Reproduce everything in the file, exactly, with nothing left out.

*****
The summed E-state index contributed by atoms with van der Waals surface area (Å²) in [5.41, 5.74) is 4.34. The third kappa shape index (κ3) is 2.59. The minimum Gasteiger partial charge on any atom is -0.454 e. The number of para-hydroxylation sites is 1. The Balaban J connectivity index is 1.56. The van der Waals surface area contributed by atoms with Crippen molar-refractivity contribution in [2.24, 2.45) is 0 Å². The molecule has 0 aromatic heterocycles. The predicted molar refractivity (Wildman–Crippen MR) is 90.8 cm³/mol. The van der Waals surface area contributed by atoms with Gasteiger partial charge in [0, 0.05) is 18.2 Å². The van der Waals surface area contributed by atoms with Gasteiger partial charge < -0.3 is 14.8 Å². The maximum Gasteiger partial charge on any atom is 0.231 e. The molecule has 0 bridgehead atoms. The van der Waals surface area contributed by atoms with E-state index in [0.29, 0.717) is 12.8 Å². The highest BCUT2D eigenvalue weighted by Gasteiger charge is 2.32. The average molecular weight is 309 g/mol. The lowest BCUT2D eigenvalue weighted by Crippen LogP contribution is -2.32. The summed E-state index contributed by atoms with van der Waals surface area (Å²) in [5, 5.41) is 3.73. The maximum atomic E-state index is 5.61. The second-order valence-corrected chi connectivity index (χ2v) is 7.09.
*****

The summed E-state index contributed by atoms with van der Waals surface area (Å²) in [5.41, 5.74) is 4.34. The third kappa shape index (κ3) is 2.59. The minimum Gasteiger partial charge on any atom is -0.454 e. The number of para-hydroxylation sites is 1. The Balaban J connectivity index is 1.56. The van der Waals surface area contributed by atoms with Crippen molar-refractivity contribution in [2.24, 2.45) is 0 Å². The molecule has 0 aromatic heterocycles. The predicted molar refractivity (Wildman–Crippen MR) is 90.8 cm³/mol. The van der Waals surface area contributed by atoms with Gasteiger partial charge in [0, 0.05) is 18.2 Å². The van der Waals surface area contributed by atoms with Gasteiger partial charge < -0.3 is 14.8 Å². The maximum Gasteiger partial charge on any atom is 0.231 e. The molecule has 0 bridgehead atoms. The van der Waals surface area contributed by atoms with E-state index in [0.29, 0.717) is 12.8 Å². The highest BCUT2D eigenvalue weighted by Gasteiger charge is 2.32. The average molecular weight is 309 g/mol. The lowest BCUT2D eigenvalue weighted by Crippen LogP contribution is -2.32. The summed E-state index contributed by atoms with van der Waals surface area (Å²) in [5, 5.41) is 3.73. The maximum atomic E-state index is 5.61. The second-order valence-corrected chi connectivity index (χ2v) is 7.09.